Complementary Learning Systems

Cognitive Science 38 (6):1229-1248 (2014)
Abstract
This paper reviews the fate of the central ideas behind the complementary learning systems (CLS) framework as originally articulated in McClelland, McNaughton, and O’Reilly (1995). This framework explains why the brain requires two differentially specialized learning and memory systems, and it nicely specifies their central properties (i.e., the hippocampus as a sparse, pattern-separated system for rapidly learning episodic memories, and the neocortex as a distributed, overlapping system for gradually integrating across episodes to extract latent semantic structure). We review the application of the CLS framework to a range of important topics, including the following: the basic neural processes of hippocampal memory encoding and recall, conjunctive encoding, human recognition memory, consolidation of initial hippocampal learning in cortex, dynamic modulation of encoding versus recall, and the synergistic interactions between hippocampus and neocortex. Overall, the CLS framework remains a vital theoretical force in the field, with the empirical data over the past 15 years generally confirming its key principles
Keywords Hippocampus  Memory  Learning  Neural network models  Neocortex  Consolidation
Categories (categorize this paper)
Options
 Save to my reading list
Follow the author(s)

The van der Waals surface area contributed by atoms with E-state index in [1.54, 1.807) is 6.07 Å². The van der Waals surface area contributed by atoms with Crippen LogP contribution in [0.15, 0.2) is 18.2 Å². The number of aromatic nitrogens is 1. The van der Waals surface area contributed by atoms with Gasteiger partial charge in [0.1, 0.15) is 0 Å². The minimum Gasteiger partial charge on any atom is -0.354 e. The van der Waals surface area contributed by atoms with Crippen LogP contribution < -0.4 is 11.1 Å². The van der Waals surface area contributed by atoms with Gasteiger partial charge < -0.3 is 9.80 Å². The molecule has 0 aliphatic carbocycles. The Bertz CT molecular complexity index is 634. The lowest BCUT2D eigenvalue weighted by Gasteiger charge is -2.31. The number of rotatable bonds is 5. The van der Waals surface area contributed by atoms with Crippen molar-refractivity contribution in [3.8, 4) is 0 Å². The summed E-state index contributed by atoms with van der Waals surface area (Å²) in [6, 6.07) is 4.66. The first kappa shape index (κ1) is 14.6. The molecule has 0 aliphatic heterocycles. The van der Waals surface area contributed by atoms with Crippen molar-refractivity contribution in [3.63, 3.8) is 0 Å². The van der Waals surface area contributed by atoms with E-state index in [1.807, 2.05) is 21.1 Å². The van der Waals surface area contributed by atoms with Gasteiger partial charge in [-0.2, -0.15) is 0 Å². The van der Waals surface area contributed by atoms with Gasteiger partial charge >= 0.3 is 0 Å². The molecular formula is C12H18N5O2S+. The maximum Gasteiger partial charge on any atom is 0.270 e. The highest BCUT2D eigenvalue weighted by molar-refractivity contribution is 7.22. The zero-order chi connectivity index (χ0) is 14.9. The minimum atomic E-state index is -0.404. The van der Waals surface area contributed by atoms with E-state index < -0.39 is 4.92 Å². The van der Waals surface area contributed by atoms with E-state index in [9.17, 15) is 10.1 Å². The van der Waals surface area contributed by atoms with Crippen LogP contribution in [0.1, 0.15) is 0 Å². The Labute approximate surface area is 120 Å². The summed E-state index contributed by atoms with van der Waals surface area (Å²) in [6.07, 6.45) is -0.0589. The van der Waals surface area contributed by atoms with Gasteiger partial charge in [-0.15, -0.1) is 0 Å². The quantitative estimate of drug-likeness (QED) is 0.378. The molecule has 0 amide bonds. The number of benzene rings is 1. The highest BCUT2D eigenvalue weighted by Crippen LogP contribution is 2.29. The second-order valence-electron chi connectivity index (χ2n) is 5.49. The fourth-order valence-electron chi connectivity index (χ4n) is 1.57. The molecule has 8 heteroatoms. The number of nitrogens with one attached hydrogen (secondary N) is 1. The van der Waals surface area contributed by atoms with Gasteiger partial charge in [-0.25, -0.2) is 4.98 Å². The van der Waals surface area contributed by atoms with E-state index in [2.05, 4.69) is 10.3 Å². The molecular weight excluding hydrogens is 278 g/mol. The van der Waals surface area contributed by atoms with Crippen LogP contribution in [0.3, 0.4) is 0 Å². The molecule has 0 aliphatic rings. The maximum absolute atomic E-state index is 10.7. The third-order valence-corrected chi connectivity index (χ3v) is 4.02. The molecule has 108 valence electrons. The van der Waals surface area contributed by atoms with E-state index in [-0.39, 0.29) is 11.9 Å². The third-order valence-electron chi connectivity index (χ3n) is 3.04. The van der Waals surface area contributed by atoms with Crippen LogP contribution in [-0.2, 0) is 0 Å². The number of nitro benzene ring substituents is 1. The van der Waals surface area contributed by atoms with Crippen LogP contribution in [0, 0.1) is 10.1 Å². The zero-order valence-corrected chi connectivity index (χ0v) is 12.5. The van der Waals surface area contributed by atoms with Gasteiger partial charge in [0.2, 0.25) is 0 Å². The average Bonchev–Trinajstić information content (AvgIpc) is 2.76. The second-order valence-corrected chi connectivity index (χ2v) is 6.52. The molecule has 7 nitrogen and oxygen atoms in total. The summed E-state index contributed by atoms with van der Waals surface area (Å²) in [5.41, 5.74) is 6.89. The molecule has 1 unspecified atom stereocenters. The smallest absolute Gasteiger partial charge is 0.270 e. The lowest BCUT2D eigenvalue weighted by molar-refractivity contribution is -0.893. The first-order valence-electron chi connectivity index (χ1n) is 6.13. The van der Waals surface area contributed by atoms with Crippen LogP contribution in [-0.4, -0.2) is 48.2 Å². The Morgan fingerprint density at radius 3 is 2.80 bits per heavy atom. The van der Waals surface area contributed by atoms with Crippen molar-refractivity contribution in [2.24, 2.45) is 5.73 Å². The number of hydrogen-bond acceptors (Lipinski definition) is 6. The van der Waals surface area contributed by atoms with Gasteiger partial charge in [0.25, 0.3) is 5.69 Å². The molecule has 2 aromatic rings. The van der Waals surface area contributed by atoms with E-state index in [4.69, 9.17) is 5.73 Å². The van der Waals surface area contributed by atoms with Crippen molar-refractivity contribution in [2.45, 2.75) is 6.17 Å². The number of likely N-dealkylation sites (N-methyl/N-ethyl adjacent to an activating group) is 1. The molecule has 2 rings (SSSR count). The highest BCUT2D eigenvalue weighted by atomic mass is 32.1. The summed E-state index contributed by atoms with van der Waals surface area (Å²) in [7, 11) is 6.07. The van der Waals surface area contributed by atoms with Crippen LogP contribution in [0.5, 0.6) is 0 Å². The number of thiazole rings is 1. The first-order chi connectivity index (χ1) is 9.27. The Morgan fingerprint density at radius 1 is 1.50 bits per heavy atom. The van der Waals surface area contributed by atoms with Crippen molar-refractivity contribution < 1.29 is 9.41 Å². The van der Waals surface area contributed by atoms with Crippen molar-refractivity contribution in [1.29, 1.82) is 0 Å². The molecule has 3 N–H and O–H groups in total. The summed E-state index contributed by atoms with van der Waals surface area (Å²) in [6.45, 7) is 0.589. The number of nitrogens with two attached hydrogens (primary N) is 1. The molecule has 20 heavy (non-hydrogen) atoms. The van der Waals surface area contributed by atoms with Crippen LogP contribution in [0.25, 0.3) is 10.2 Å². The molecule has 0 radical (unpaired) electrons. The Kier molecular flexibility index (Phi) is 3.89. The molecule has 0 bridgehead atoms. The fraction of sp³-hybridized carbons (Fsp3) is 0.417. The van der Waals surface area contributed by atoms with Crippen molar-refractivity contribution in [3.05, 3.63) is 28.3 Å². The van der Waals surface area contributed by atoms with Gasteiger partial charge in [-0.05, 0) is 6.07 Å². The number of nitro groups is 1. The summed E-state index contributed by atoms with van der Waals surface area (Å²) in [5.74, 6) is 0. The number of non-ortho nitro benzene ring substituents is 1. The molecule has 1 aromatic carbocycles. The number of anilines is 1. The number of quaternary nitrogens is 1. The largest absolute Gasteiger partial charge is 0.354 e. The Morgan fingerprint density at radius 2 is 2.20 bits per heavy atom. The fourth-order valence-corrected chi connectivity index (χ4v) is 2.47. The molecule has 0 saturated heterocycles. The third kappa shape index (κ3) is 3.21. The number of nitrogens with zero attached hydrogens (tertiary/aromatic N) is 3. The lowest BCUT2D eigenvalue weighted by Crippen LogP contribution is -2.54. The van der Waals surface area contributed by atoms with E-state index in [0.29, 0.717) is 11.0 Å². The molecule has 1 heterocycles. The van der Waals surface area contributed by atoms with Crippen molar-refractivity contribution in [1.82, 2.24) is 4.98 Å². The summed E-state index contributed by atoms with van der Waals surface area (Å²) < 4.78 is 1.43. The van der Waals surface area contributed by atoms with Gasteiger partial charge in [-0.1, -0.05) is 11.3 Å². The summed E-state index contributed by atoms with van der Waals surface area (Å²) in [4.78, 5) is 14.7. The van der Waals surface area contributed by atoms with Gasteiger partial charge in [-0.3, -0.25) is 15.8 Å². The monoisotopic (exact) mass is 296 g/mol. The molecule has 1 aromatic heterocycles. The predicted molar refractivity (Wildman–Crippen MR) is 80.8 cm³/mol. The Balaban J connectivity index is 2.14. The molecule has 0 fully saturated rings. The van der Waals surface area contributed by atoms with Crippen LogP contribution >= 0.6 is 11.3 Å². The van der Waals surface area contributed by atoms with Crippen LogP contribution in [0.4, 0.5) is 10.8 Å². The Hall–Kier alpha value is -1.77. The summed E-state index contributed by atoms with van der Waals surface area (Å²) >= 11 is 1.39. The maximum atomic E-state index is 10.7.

My bibliography
Export citation
Find it on Scholar
Edit this record
Mark as duplicate
Revision history Request removal from index
 
Download options
PhilPapers Archive


Upload a copy of this paper     Check publisher's policy on self-archival     Papers currently archived: 10,986
External links
Setup an account with your affiliations in order to access resources via your University's proxy server
Configure custom proxy (use this if your affiliation does not provide a proxy)
Through your library
References found in this work BETA
Citations of this work BETA

No citations found.

Similar books and articles
Carl F. Craver (2003). The Making of a Memory Mechanism. Journal of the History of Biology 36 (1):153-95.
Analytics

Monthly downloads

Added to index

2011-12-06

Total downloads

9 ( #157,014 of 1,100,986 )

Recent downloads (6 months)

2 ( #176,807 of 1,100,986 )

How can I increase my downloads?

My notes
Sign in to use this feature


Discussion
Start a new thread
Order:
There  are no threads in this forum
Nothing in this forum yet.